presence of being (i.e., of the Λόγος) directs itself to thinking (i.e., to λέγειν as ὁμολογεῖν). From out of this originary demand to the human by the Λόγος, all spiritedness—i.e., that which is innermost and most expansive in the disposition of the human—is directed toward being. The spiritedness that divines what regions from out of itself and rests within itself, as well as all that is inceptually sheltered and safeguarded, is found in authentic, essential thinking—presuming that such thinking will one day be granted to the human. That which originarily shelters all and conceals it back inside itself is the precious simpliciter. The knowing that unfolds within authentic thinking is the highest divining of that which is precious and noble [373]. That is why Heraclitus words the first sentence of saying 112 in the following way: τὸ φρονεῖν ἀρετὴ μεγίστη. φρόνησις / φρονεῖν / φρήν is thinking in the sense of the inexhaustible meaning of our German word “ sinnen ”: to reflect on something, to reflect-aft er it, and in this far-reaching reflecting to direct oneself toward a demand, and at the same time to mindfully consider, and in such considering enter into one’s own proper essence, the ownmost characteristic of which consists precisely in a belonging to that toward which all attentive hearkening is turned. In ‘reflecting’ lies the abiding drawing-out of what is also meant by the Greek word φρονεῖν, which can best be translated as “reflective thinking.” We can therefore express the first sentence of the saying in the following way: “Reflective thinking is the highest nobility.” Upon this follows the καί, which not only joins the sentence about σοφία onto the sentence about φρονεῖν, but which connects it in such a way that the καί says: and this is so because σοφία, which concerns itself with φρονεῖν, has the essence that is now to be stated. φρονεῖν is concern for σοφία : it is concernfullness—φιλία τῆς σοφίας. It is philosophy in the originary, pre-metaphysical sense.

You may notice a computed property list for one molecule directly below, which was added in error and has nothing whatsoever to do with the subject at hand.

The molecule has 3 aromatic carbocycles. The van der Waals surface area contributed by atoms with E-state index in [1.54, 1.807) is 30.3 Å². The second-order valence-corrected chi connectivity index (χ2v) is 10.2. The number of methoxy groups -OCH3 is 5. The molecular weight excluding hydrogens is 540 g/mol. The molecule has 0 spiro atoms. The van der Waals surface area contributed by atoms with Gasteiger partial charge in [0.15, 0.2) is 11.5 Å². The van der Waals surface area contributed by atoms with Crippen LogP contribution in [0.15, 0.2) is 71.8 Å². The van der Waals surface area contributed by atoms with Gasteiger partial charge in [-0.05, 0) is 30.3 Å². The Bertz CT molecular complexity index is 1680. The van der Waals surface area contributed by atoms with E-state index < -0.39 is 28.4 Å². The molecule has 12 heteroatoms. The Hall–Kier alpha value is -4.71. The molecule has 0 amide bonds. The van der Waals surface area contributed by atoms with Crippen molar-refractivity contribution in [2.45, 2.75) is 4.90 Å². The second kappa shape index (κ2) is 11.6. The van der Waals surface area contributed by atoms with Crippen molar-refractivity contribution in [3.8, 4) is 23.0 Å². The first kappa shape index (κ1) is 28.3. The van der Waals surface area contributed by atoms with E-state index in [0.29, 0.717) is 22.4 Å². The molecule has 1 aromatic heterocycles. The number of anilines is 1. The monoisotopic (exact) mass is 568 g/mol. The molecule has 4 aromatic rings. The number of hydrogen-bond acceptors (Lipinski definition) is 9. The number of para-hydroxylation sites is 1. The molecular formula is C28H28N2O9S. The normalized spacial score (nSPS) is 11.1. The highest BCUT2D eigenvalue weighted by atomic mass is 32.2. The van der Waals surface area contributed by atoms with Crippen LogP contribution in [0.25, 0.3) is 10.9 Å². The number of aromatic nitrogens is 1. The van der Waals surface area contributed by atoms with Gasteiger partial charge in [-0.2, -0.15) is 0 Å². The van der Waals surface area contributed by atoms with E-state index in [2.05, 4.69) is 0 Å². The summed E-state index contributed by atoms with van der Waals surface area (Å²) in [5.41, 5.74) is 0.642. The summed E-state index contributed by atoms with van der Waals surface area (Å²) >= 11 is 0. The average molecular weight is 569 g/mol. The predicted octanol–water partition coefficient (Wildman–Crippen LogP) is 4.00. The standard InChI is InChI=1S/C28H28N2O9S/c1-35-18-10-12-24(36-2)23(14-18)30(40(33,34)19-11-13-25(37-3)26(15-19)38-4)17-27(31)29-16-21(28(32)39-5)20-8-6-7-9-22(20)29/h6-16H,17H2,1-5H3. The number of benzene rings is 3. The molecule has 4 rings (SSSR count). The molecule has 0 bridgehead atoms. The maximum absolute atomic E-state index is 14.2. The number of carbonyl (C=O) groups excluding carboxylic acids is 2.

Only when we have once again learned to intuit the essential, authentic essence of knowing (i.e., σοφία) in a way that experiences it, will we also understand at least a little about the concernfullness for this knowing. Only then will we come to realize what is at stake in this thoughtful concern for authentic knowing, and thus what is at stake in φιλία τῆς σοφίας, ‘philosophy.’ Philosophy is not a ‘discipline,’ nor an academic ‘major’ or ‘minor’: rather, it is a joint in which beyng joins itself to the thinking human, presuming that beyng is the jointure that operates as this joint amongst humans.

The unspoken meaning of saying 112, which is nevertheless essential for us to speak out loud, reads thusly:

τὸ φρονεῖν ἀρετὴ μεγίστη, καὶ σοφίη ἀληθέα λέγειν καὶ ποιεῖν κατὰ φύσιν ἐπαΐοντας (τοῦ Λόγου).

Reflective thinking is the highest nobility, because knowing is the gathering of what is unconcealed (from out of its concealment) [374] within its own bringing-forth that corresponds to emerging—(all of this indeed) in the attentive hearkening to the originary forgathering.

278    Logic: Heraclitus’s Doctrine of the Logos